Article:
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Tuesday, July 31, 2007

Sounds Familiar

This rings a bell:
A church has won its battle against a bidet company's racy billboard - and a sanitized version of the cheeky "happy bottoms" ad was put up on the Times Square building that houses the church over the weekend.

The original ad was to have featured an array of bare bottoms with smiley faces painted over them - the idea being that the bottoms were happy from having used the Washlet, a bidet/toilet seat that uses water and warm air to clean its customers.

The Times Square Church, located at 51st Street and Broadway, sued to keep the billboard from being installed.

"You walk into a church building [and] you have naked bodies before your eyes - how are you going to close your eyes and seek God?" the church's pastor, Neil Rhodes, had argued.

A judge signed an order temporarily blocking the ad earlier this month, and the suit ended in a settlement announced yesterday after Washlet-maker Toto apparently saw the light and agreed to have the rear ends covered up.

The new version has a white bar going across the bottoms, "in effect 'clothing' them by removing any hint of their anatomical features," the company said in a statement. The ad now reads: "This is our bottom line," and, "Clean is happy. No ifs, ands, or . . ."

The story rings a bell because I seem to remember an uproar quite a few years ago when a local Rabbi led a protest against the very racy, lifesize ads that were prominently displayed in the window of the local (now closed) branch of the Victoria's Secret lingerie chain.

Honestly, I thought those who protested were 100% justified in that case, and I think the church is just as justified in this one. I myself have had real reservations about heading into Manhattan via certain routes when I have my kids in the car due to what we can call the "billboard situation". I have seen billboards with three-story high photographic reproductions of literally naked models - both male and female - located alongside certain Manhattan approaches. These billboards appear to be advertising items that seem to be depicted nowhere in the frame of the billboard itself (perhaps the models have just taken the advertisers' clothing off - touting to potential buyers their own chances of finding themselves in similar circumstances if they only buy whatever the company's selling? Or perhaps the models are wearing only the perfumes being advertised - and need nothing else?). Either way, I hardly need to introduce my children to the specifics of human anatomy while on a family trip to see dinosaur bones (yeah, yeah, I know - but let's not discuss the dinosaur issue in this thread).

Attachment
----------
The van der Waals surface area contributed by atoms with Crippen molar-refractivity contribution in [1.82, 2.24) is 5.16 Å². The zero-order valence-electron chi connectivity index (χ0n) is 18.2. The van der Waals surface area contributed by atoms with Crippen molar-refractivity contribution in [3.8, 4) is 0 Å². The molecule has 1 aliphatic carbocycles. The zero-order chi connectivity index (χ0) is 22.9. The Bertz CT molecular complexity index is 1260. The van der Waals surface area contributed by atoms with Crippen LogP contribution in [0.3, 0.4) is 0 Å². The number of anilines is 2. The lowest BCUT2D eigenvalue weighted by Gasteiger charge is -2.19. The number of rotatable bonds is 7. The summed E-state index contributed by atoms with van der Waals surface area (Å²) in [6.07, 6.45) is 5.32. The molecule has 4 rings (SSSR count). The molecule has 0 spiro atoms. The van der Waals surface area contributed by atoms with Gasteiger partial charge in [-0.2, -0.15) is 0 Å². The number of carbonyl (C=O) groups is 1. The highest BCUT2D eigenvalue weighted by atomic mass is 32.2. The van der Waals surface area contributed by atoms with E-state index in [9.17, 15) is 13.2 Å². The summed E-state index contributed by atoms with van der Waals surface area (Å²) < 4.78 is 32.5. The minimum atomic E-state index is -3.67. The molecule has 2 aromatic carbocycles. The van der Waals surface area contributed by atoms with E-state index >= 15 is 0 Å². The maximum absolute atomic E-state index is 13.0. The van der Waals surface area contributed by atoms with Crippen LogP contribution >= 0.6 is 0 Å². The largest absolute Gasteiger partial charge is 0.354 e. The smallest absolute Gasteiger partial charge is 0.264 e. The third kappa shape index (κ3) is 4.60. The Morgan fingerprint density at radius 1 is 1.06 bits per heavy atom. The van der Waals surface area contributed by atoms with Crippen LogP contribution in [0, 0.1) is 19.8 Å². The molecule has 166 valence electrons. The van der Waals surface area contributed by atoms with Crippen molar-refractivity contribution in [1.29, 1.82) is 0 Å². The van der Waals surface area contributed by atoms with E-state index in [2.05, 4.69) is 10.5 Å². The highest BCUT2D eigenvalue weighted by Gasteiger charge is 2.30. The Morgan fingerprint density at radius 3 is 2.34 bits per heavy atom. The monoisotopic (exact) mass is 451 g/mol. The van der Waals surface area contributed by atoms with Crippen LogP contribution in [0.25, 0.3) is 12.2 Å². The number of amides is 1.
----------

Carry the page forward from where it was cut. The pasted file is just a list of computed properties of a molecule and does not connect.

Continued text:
Anyone ever walk through SoHo? The intersection of Broadway, Lafayette and Houston may have some of the absolute most not-safe-for-children's-eyes images plastered across the sides of buildings. Two-story-high cleavage, anyone? I know that advertising is all about the catching the customer's eye. I understand that the more outrageous an ad is, the more memorable to the potential customers it's trying to snare. But in my opinion, billboards have gotten way out of hand. The art of subtlety has clearly been lost - or at the very least, has fallen way out of favor.

It's one thing for these ads to be in the middle of a magazine, where a customer can exercise free will in his or her choice to peruse it. But the days of racy magazine ads causing anyone to bat an eyelash are long gone. Does anyone remember the uproar, way back when, over Calvin Klein's "racy" magazine ads? I think we can all agree that those ads, which were buried in the pages of fashion magazines, were small potatoes compared to the recent billboard I saw for the clothing retailer Abercrombie and Fitch. Let's just say that the model's pants were so low rise that there were probably 2 production assistants on hand hired expressly to hold the pants up for the photo shoot.

Bottom line? I applaud anyone who protests the use of bare behinds to advertise on a billboard - or bare anything. I'm not a prude. As I noted, I don't object to the use of these images in magazines or other such places, which allow individuals to choose not to look. But shouldn't I be allowed to decide whether I want my preadolescent children to be introduced to images that likely would have been considered soft-core pornography not too many decades ago? And shouldn't that choice not to have to entail taking a different route into Manhattan or steering clear of certain intersections? I wish it would.


Sunday, July 29, 2007

Funny NYT Piece

There's a funny item in tomorrow's NYT about a soap opera that is filmed in a studio in the heart of Orthodox Midwood, Brooklyn - otherwise known as the neighborhood of Flatbush:

The show has been filmed in New York for its entire 51-year history, and it’s safe to say that its souped-up world of sex and chicanery rarely resembles life on the sidewalks outside. But seven years ago the producers moved their studio from Midtown to Midwood, and with a healthy dose of real estate irony, the relocation coincided with a sharp growth in the local Orthodox Jewish community. As Midwood’s Orthodox population soared to perhaps three-quarters of the neighborhood, the gap between sidewalk and soap opera became a gulf.

Now, when Oakdale’s powerful, scheming blondes and sensitive, square-jawed men step out of the warehouse at Avenue M and East 14th Street, they encounter women wearing very long skirts and men with very long beards.

In Oakdale, your daily life might include falling into a coma, learning that you have an evil twin, or developing amnesia. Your romantic relationships would be more fleeting and unstable than the average high schooler’s. Above all, you would be in constant danger of getting kidnapped — Lily Snyder, for instance, has been kidnapped no fewer than eight times.